5. ^ a b c d Masiero, Joseph R.; Mainzer, A. K.; Grav, T.; Bauer, J. M.; Cutri, R. M.; Nugent, C.; et al. (November 2012). "Preliminary Analysis of WISE/NEOWISE 3-Band Cryogenic and Post-cryogenic Observations of Main Belt Asteroids". The Astrophysical Journal Letters. 759 (1): 5. arXiv:1209.5794Freely accessible. Bibcode:2012ApJ...759L...8M. doi:10.1088/2041-8205/759/1/L8. Retrieved 15 November 2017. 
  6. ^ a b c d Nugent, C. R.; Mainzer, A.; Bauer, J.; Cutri, R. M.; Kramer, E. A.; Grav, T.; et al. (September 2016). "NEOWISE Reactivation Mission Year Two: Asteroid Diameters and Albedos". The Astronomical Journal. 152 (3): 12. arXiv:1606.08923Freely accessible. Bibcode:2016AJ....152...63N. doi:10.3847/0004-6256/152/3/63. Retrieved 15 November 2017. 
  7. ^ a b c d e f g "LCDB Data for (1907) Rudneva". Asteroid Lightcurve Database (LCDB). Retrieved 15 November 2017. 
  8. ^ a b c d Mainzer, A.; Grav, T.; Masiero, J.; Hand, E.; Bauer, J.; Tholen, D.; et al. (November 2011). "NEOWISE Studies of Spectrophotometrically Classified Asteroids: Preliminary Results" (PDF). The Astrophysical Journal. 741 (2): 25. arXiv:1109.6407Freely accessible. Bibcode:2011ApJ...741...90M. doi:10.1088/0004-637X/741/2/90. Retrieved 15 November 2017.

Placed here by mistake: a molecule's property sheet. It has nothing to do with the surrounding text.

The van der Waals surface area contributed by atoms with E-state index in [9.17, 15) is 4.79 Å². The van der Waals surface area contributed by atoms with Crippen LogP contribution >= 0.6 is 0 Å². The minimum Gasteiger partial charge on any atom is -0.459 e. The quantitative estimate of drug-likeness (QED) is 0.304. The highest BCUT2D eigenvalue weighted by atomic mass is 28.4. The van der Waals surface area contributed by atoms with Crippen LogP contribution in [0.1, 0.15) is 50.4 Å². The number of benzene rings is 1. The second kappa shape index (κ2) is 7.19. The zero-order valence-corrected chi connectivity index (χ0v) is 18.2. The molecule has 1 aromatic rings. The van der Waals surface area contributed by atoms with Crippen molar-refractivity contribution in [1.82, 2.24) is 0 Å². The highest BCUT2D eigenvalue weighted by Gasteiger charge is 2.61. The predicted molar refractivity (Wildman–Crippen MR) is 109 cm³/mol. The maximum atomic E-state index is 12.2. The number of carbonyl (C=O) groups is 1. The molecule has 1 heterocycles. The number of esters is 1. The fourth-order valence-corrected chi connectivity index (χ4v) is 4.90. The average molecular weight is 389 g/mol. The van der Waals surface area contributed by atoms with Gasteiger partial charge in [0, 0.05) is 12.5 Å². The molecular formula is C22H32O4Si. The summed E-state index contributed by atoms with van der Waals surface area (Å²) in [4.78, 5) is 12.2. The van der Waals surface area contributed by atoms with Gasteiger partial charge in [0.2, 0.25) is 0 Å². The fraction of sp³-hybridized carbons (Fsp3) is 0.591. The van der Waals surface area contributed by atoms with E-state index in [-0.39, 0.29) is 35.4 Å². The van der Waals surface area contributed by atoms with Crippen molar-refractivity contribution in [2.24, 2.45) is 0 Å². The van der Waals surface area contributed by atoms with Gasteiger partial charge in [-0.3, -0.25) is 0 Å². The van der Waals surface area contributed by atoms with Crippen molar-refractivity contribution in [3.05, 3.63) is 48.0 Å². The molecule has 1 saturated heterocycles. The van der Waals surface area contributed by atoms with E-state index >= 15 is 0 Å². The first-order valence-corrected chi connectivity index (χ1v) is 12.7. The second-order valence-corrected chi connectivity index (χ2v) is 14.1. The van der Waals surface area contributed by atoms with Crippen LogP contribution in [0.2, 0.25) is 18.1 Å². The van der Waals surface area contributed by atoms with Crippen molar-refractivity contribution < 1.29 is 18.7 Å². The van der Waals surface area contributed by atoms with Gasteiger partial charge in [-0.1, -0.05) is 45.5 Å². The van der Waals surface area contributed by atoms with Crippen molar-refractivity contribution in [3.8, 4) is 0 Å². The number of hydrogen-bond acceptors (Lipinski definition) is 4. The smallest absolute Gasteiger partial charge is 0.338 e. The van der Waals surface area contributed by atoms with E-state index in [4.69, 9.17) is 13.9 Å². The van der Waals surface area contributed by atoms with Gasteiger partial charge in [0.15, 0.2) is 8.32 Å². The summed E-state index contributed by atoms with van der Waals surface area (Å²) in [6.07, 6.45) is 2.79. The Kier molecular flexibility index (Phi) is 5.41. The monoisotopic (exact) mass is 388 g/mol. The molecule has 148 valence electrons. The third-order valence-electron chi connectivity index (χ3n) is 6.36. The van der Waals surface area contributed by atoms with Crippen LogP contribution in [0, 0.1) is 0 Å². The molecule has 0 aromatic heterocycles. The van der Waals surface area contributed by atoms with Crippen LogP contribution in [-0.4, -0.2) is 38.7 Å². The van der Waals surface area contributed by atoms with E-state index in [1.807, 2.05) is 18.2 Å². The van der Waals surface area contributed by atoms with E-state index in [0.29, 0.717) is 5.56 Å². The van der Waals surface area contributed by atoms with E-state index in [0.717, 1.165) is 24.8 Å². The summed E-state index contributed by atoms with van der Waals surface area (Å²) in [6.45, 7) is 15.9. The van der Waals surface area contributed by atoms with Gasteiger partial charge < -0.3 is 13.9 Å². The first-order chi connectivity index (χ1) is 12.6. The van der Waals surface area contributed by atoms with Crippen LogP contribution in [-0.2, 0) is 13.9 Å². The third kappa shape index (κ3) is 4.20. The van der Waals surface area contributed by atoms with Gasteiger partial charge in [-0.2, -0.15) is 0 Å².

9. ^ a b Behrend, Raoul. "Asteroids and comets rotation curves – (1907) Rudneva". Geneva Observatory. Retrieved 15 November 2017. 
  10. ^ Veres, Peter; Jedicke, Robert; Fitzsimmons, Alan; Denneau, Larry; Granvik, Mikael; Bolin, Bryce; et al. (November 2015). "Absolute magnitudes and slope parameters for 250,000 asteroids observed by Pan-STARRS PS1 - Preliminary results". Icarus. 261: 34–47. arXiv:1506.00762Freely accessible. Bibcode:2015Icar..261...34V. doi:10.1016/j.icarus.2015.08.007. Retrieved 15 November 2017. 
  11. ^ a b "1907 Rudneva (1972 RC2)". Minor Planet Center. Retrieved 15 November 2017. 
  12. ^ "MPC/MPO/MPS Archive". Minor Planet Center. Retrieved 15 November 2017. 

External links[edit]